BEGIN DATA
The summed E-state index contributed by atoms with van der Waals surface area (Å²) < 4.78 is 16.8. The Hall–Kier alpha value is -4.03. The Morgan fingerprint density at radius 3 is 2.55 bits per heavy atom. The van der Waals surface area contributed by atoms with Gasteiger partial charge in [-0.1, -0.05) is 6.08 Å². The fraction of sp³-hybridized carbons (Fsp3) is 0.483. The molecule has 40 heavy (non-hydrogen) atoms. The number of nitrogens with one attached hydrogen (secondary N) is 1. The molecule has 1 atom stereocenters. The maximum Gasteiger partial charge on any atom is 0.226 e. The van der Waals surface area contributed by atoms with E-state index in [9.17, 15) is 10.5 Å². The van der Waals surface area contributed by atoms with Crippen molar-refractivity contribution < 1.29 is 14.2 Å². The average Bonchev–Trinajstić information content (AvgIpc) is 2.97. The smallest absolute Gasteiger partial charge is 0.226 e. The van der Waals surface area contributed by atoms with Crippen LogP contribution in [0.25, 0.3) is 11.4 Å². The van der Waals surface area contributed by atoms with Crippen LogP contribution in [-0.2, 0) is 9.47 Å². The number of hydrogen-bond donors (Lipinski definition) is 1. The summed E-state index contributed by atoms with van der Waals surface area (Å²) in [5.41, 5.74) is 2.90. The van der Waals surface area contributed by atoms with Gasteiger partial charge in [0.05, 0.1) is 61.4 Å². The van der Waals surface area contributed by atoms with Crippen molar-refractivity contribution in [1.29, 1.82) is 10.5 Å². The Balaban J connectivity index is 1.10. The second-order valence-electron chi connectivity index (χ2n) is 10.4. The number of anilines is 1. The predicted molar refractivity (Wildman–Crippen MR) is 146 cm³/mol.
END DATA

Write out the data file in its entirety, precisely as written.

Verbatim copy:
The summed E-state index contributed by atoms with van der Waals surface area (Å²) < 4.78 is 16.8. The Hall–Kier alpha value is -4.03. The Morgan fingerprint density at radius 3 is 2.55 bits per heavy atom. The van der Waals surface area contributed by atoms with Gasteiger partial charge in [-0.1, -0.05) is 6.08 Å². The fraction of sp³-hybridized carbons (Fsp3) is 0.483. The molecule has 40 heavy (non-hydrogen) atoms. The number of nitrogens with one attached hydrogen (secondary N) is 1. The molecule has 1 atom stereocenters. The maximum Gasteiger partial charge on any atom is 0.226 e. The van der Waals surface area contributed by atoms with E-state index in [9.17, 15) is 10.5 Å². The van der Waals surface area contributed by atoms with Crippen molar-refractivity contribution < 1.29 is 14.2 Å². The average Bonchev–Trinajstić information content (AvgIpc) is 2.97. The smallest absolute Gasteiger partial charge is 0.226 e. The van der Waals surface area contributed by atoms with Crippen LogP contribution in [0.25, 0.3) is 11.4 Å². The van der Waals surface area contributed by atoms with Crippen LogP contribution in [-0.2, 0) is 9.47 Å². The number of hydrogen-bond donors (Lipinski definition) is 1. The summed E-state index contributed by atoms with van der Waals surface area (Å²) in [5.41, 5.74) is 2.90. The van der Waals surface area contributed by atoms with Gasteiger partial charge in [0.05, 0.1) is 61.4 Å². The van der Waals surface area contributed by atoms with Crippen molar-refractivity contribution in [1.29, 1.82) is 10.5 Å². The Balaban J connectivity index is 1.10. The second-order valence-electron chi connectivity index (χ2n) is 10.4. The number of anilines is 1. The predicted molar refractivity (Wildman–Crippen MR) is 146 cm³/mol.